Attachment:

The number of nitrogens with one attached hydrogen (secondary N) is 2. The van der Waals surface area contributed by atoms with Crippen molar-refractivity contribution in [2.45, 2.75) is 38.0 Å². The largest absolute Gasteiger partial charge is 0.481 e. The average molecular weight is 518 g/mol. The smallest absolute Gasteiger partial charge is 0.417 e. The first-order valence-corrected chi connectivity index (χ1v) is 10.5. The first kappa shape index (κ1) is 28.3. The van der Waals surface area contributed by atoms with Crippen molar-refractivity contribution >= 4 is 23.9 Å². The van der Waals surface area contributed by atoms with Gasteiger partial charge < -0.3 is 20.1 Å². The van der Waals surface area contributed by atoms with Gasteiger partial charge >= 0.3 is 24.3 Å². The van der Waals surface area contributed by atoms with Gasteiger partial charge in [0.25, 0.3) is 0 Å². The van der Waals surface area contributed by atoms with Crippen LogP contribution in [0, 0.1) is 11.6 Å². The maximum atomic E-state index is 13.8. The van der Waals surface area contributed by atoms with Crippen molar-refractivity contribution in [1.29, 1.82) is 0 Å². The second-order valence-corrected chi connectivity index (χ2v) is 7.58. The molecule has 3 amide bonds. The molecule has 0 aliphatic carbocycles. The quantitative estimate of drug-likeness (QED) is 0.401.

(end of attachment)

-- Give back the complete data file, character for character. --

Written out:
The number of nitrogens with one attached hydrogen (secondary N) is 2. The van der Waals surface area contributed by atoms with Crippen molar-refractivity contribution in [2.45, 2.75) is 38.0 Å². The largest absolute Gasteiger partial charge is 0.481 e. The average molecular weight is 518 g/mol. The smallest absolute Gasteiger partial charge is 0.417 e. The first-order valence-corrected chi connectivity index (χ1v) is 10.5. The first kappa shape index (κ1) is 28.3. The van der Waals surface area contributed by atoms with Crippen molar-refractivity contribution >= 4 is 23.9 Å². The van der Waals surface area contributed by atoms with Gasteiger partial charge < -0.3 is 20.1 Å². The van der Waals surface area contributed by atoms with Gasteiger partial charge >= 0.3 is 24.3 Å². The van der Waals surface area contributed by atoms with Gasteiger partial charge in [0.25, 0.3) is 0 Å². The van der Waals surface area contributed by atoms with Crippen LogP contribution in [0, 0.1) is 11.6 Å². The maximum atomic E-state index is 13.8. The van der Waals surface area contributed by atoms with Crippen molar-refractivity contribution in [1.29, 1.82) is 0 Å². The second-order valence-corrected chi connectivity index (χ2v) is 7.58. The molecule has 3 amide bonds. The molecule has 0 aliphatic carbocycles. The quantitative estimate of drug-likeness (QED) is 0.401.